I’m sure you know better than me…

There’s a website called My OB said what???

It features real life tales of the insensitive, cruel, inaccurate and sometimes supportive or inspiring things that OBs, midwives, nurses, lactation consultants and sonographers have said to pregnant women/new mothers in all sorts of situations. In one way it was great to come across because I didn’t feel quite so alone in the all the various things that have been said to me over the course of six pregnancies, but it’s also a little depressing too to realise that these sorts of things and this kind of treatment is so common.

I’m beginning to wonder if before graduating the midwives around here have to take a module on “Contradicting the patient regardless of what they are actually saying” (I think they do that in final year, “Patronising the Patient” has to be covered in year one). Don’t get me wrong, I’ve come across some fabulous midwives and doctors in my time but I’ve also come across some awful ones

Like the one who shushed me angrily when I was vocalising during my first labour

Like the doctor that performed a stretch and sweep without my consent, actually without even looking at me or talking to me

Like the midwife who went through my birth plan laughing and shaking her head and muttering “where do they get these ideas?” when I asked to avoid an episiotomy and for delayed cord clapping

Like the midwife who told me that if I went overdue and refused to be induced my baby would die and I would have no idea, it would just be dead (due date is apparently an expiration date)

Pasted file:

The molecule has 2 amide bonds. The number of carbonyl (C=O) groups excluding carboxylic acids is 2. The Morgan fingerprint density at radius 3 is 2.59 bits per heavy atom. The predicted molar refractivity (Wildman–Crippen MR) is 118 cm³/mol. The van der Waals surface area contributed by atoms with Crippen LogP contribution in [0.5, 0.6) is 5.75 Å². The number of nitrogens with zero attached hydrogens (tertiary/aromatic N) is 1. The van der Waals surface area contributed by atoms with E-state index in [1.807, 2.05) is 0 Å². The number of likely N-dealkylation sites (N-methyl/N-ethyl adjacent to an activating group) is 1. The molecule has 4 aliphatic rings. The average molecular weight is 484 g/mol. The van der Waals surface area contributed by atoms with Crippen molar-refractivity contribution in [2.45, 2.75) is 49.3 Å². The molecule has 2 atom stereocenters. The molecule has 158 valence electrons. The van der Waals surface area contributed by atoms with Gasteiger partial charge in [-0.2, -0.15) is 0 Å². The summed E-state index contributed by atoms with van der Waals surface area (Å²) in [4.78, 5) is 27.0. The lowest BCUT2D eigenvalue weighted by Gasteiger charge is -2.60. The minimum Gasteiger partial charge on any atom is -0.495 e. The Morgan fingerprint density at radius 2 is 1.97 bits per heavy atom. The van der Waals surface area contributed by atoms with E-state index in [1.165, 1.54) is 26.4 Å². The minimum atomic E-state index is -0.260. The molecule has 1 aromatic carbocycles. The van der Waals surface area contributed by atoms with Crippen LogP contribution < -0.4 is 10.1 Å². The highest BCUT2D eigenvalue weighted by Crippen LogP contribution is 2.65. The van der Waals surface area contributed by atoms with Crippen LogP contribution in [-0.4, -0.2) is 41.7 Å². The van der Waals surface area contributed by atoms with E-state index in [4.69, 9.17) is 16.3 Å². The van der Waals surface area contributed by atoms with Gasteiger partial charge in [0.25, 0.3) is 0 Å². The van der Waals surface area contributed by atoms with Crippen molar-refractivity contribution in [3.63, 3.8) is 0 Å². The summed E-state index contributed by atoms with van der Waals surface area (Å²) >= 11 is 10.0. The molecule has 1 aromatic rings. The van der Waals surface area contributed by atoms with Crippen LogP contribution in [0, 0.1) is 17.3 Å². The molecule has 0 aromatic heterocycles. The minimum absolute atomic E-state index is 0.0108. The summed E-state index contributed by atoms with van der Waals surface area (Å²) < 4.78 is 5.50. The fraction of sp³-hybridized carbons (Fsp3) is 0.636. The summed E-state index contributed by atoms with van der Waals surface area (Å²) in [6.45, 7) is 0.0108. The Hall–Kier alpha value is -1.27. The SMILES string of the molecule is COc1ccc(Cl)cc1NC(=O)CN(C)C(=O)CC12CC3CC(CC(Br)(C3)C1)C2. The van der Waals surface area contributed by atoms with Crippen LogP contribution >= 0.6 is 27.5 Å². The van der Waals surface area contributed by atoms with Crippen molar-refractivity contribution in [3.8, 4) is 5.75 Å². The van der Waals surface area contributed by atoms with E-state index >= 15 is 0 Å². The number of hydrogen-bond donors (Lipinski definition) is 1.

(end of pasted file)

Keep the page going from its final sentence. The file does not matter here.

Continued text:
Like the doctor who told me I was never pregnant it was just my period while I was experiencing a miscarriage a full week after getting getting my first positive pregnancy test

Like the midwife I saw when I have having a lot of strong and quite painful Braxton Hicks contractions at around 24 weeks who told me it couldn’t possibly be Braxton Hicks because they don’t happen before 34 weeks.

And yesterday…..

Well yesterday I had to take the Squishy one to see the Health Visitor for her two year assessment. The health visitors hold their clinic in the same place as the midwives. I was sitting in the waiting room when a midwife asked me who I was there to see. I decided to ask her then about the lack of movement I’ve been feeling. I explained to her that it’s my fourth viable pregnancy, and she told me that it’s nothing to worry about because usually people only feel movement at around 19 to 20 weeks anyway.

Sometimes I honestly feel like it doesn’t matter what I say, they’ll say I’m wrong and I couldn’t possibly be experiencing what I think I am because that just doesn’t happen until the child is at least four years old, and it doesn’t matter what books I’ve read or even what the NHS guidelines are, I am wrong, everyone who I have ever known who has experienced the same thing is wrong too.